By
msnbc.com contributor
updated 3/9/2007 3:29:00 PM ET 2007-03-09T20:29:00

If you were looking forward to an extra hour of daylight Sunday, you may wind up spending some of it making sure your phones, computers and other tech gear reflect the time change.

With the earlier start and end later this year — Nov. 4 — of daylight saving time, some, but not all, digital systems and software are ready for the shift.

A federal law, approved in 2005, changed daylight saving time to start three weeks earlier and end one week later than normal starting this year.

Many devices now in use rely on software programs that were created before the law passed, and will need updating.

It will be up to you to make the time change in some cases:

Cell phones, BlackBerries and PDAs: If you’ve got a cell phone that is basically just, well, a cell phone, the time change will automatically kick in, as it does when you travel to different time zones.

But, says Verizon Wireless, when it comes to BlackBerries and “most” PDAs or “smart phones” that run Palm or Windows Mobile operating systems, customers will be “required to update or patch their devices,” by going to the company’s Web site.

The same is true for Cingular and other services. Cingular says on its Web site that two very new devices, the Samsung BlackJack and Nokia E62, do not need any software updates.

Wireless e-mail programs, though, such as Good Mobile Messaging and Xpress Mail, do.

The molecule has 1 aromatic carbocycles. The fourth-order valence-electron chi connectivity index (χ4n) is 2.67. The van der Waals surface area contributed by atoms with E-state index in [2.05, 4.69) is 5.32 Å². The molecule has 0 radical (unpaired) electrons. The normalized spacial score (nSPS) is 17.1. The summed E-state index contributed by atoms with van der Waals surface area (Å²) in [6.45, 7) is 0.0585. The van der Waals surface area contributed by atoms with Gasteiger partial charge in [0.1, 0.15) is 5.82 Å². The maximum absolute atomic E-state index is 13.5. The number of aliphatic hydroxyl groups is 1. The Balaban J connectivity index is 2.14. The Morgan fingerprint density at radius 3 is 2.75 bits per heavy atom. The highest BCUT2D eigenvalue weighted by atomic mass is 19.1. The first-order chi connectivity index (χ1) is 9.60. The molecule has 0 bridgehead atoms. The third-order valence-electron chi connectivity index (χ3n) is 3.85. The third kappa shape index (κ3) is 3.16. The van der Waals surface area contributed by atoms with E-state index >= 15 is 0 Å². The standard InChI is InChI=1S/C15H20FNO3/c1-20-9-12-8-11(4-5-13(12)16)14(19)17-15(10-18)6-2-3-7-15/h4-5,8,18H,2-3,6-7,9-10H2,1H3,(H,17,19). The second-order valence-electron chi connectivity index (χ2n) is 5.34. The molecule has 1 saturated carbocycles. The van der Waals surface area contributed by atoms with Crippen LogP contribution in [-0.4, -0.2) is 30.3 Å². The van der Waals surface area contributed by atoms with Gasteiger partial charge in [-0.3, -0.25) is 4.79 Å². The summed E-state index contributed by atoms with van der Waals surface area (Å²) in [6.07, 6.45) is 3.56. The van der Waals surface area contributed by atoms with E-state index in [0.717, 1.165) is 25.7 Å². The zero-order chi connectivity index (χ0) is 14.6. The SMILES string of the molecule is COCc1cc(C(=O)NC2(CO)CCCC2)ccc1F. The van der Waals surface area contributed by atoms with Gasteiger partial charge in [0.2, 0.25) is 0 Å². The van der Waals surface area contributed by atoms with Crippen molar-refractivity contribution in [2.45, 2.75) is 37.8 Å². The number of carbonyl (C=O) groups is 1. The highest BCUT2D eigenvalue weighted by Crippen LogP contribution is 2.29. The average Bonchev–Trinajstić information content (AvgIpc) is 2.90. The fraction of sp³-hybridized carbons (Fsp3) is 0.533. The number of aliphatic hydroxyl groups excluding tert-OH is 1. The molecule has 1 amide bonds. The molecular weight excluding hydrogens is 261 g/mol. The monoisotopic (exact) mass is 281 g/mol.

If you use your Palm or another PDA strictly as a calendar or information source, and it’s not connected to a network, you’ll still need to update it by doing a download from the manufacturer’s Web site and syncing to your PDA.

TiVo and DVRs:  Customers will be ready for prime time with no fears that a favorite program will be usurped by a recording of Jerry Springer.

“We’re not anticipating any problems,” said Jeff Weir, TiVo spokesman.

“We did a software update about a month ago to deal with daylight saving time, so no user intervention is needed.”

Similarly, cable companies that rent digital video recorders to customers have also prepared for the time shift.

“The time change will automatically update, and there is no action required on our customers’ part to make sure their programs are set to record on schedule, or as scheduled,” said David Grabert of Cox Communications.

That’s also the case for Comcast customers,

But here’s the asterisk on digital video recorders: if you bought your own DVR, you’ll need to check the manufacturer’s manual or Web site for information, said Jenni Moyer, Comcast spokeswoman.

iPods: You may not use your iPod as your clock, but it does have one. 

“Users will need to sync up with their computers to get that update to daylight savings time, and it will be automatically updated,” said Tom Neumayr, Apple’s senior manager for iPod.

That brings us to:

Computers: If you bought a PC with Microsoft’s new Windows Vista operating system on it, or have upgraded to Vista, you’re in luck. You don’t have to do a thing.

That leaves the rest of us, which is most of us. If you use Windows, and have had Microsoft’s Automatic Updates feature enabled, you should be fine.

If you’re not sure, go to Microsoft's support Web site for an update.

Mac users also need to check to see if they have the latest operating system updates on their computers to reflect the time change.

Daylight saving time updates for OS X were posted on Apple’s support Web site Feb. 15.

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